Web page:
Military Suicides

September 23, 2011 • Volume 21, Issue 33
Is the military doing enough to help soldiers cope?
By Peter Katel

Introduction

Members of the Army's 1st Infantry Division (Getty Images/Chris Hondros)
Members of the Army's 1st Infantry Division attend a suicide prevention class at Fort Riley, Kan. Rising military suicide rates have prompted the Army to require all service members to attend such classes. (Getty Images/Chris Hondros)

Nearly a decade after the United States went to war in Afghanistan and Iraq, the suicide rate among soldiers and veterans — though lower than the civilian rate — is rising sharply, leading to criticism that military leaders aren't doing enough to help service members. President Barack Obama acknowledged the severity of the problem this year when he began sending condolence letters to families of service members who commit suicide while deployed in combat zones. Scrambling to address the problem — in uncoordinated fashion, researchers say — the military has determined possible causes for the rise in suicides, including multiple deployments that leave soldiers little time at home between combat tours. Yet suicides are also rising among service members who have never deployed. The Veterans Administration (VA) is under pressure from courts and lawmakers to step up mental-health treatment. VA officials say they are doing so, but politicians and veterans’ families remain unimpressed with the efforts.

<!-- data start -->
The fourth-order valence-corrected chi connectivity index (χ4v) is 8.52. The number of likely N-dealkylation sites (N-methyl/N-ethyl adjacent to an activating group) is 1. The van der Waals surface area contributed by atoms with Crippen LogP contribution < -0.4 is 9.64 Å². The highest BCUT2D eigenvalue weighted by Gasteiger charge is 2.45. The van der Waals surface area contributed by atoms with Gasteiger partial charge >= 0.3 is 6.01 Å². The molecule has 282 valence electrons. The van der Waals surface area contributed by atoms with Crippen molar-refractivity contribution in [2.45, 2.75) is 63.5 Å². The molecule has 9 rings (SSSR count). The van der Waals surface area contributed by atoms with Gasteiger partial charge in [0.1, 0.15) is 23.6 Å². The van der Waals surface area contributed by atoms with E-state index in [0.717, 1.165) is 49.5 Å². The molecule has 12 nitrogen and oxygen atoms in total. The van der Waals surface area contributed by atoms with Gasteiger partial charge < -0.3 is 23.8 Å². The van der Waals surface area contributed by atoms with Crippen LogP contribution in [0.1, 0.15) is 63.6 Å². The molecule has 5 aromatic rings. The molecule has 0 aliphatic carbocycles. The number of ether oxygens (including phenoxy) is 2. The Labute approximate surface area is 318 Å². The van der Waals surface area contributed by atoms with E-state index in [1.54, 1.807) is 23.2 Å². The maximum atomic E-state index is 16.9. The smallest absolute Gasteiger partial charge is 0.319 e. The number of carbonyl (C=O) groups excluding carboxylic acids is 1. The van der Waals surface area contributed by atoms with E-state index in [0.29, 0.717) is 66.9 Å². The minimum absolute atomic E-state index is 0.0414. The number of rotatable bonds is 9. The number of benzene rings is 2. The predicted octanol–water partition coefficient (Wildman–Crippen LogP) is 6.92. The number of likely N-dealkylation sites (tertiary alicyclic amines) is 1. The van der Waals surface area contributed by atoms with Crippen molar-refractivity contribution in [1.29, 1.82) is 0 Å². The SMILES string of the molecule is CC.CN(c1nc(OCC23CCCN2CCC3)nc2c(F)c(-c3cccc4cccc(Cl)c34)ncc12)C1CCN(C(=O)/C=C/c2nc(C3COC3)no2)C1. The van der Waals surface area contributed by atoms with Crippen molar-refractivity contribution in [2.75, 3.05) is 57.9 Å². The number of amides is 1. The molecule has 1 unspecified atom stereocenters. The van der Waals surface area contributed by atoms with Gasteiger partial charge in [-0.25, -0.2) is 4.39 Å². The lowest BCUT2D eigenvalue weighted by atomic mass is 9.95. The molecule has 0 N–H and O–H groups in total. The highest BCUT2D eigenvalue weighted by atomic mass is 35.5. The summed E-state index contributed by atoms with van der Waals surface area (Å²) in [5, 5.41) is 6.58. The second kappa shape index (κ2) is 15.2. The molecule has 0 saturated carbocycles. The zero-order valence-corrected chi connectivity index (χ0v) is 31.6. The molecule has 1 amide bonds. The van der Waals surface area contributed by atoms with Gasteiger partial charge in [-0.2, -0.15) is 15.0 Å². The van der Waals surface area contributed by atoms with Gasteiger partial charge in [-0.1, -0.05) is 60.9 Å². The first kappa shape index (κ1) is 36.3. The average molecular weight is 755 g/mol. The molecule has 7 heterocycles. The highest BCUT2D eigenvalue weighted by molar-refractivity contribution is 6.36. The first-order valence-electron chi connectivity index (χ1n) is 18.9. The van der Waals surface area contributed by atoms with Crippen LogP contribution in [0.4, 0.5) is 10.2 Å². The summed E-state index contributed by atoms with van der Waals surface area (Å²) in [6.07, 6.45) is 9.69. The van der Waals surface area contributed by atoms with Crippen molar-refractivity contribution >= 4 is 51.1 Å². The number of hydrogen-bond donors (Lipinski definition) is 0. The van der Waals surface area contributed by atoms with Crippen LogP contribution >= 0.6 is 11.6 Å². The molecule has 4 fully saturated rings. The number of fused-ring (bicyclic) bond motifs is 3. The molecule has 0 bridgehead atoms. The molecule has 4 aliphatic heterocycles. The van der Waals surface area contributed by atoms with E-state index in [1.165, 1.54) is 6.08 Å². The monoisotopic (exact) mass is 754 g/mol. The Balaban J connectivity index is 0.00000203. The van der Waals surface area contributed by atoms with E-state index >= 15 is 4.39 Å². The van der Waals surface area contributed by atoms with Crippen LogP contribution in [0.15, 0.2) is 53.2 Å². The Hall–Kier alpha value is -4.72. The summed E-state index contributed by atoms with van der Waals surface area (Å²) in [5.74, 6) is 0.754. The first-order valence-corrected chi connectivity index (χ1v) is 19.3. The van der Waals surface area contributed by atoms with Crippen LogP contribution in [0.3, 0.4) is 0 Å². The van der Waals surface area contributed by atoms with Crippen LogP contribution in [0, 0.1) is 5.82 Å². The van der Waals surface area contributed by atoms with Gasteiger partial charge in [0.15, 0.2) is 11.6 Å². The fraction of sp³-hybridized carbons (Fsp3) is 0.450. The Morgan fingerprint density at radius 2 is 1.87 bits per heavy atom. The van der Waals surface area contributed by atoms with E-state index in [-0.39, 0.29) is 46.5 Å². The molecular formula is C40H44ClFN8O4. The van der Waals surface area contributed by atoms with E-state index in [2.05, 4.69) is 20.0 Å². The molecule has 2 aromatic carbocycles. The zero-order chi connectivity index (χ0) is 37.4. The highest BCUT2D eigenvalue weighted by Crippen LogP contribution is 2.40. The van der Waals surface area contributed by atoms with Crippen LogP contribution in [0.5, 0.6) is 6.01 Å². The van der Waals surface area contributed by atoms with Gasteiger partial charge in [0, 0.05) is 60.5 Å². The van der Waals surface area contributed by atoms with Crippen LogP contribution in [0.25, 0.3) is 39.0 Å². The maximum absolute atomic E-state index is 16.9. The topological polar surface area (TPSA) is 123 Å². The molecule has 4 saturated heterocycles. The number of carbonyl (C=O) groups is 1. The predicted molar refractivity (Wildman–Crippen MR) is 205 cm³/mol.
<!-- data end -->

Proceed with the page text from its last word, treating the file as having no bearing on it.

ISSUE TRACKER for Related Reports
U.S. Military
Sep. 23, 2011  Military Suicides
Sep. 05, 2008  Rise in Counterinsurgency
Aug. 31, 2007  Wounded Veterans
Nov. 19, 2004  Treatment of Veterans
Jun. 25, 2004  Privatizing the Military
May 30, 2003  Reforming the Corps
Apr. 26, 1996  New Military Culture
Jun. 08, 1990  Downsizing America's Armed Forces
Jul. 20, 1966  American Forces in Europe
Jan. 15, 1964  American Troops Abroad
May 21, 1958  Military Reorganization
Feb. 28, 1952  Benefits for Korean Veterans
May 12, 1948  Militarization
Nov. 06, 1946  Veterans' Bonus
Jul. 17, 1946  War Veterans in Civil Life
Nov. 27, 1941  Government Aid to Ex-Service Men
Sep. 27, 1932  The Bonus After the 1932 Elections
Oct. 06, 1930  Veteran-Aid Policies of the United States
Jan. 07, 1924  Congress and the Bonus
BROWSE RELATED TOPICS:
Mental Health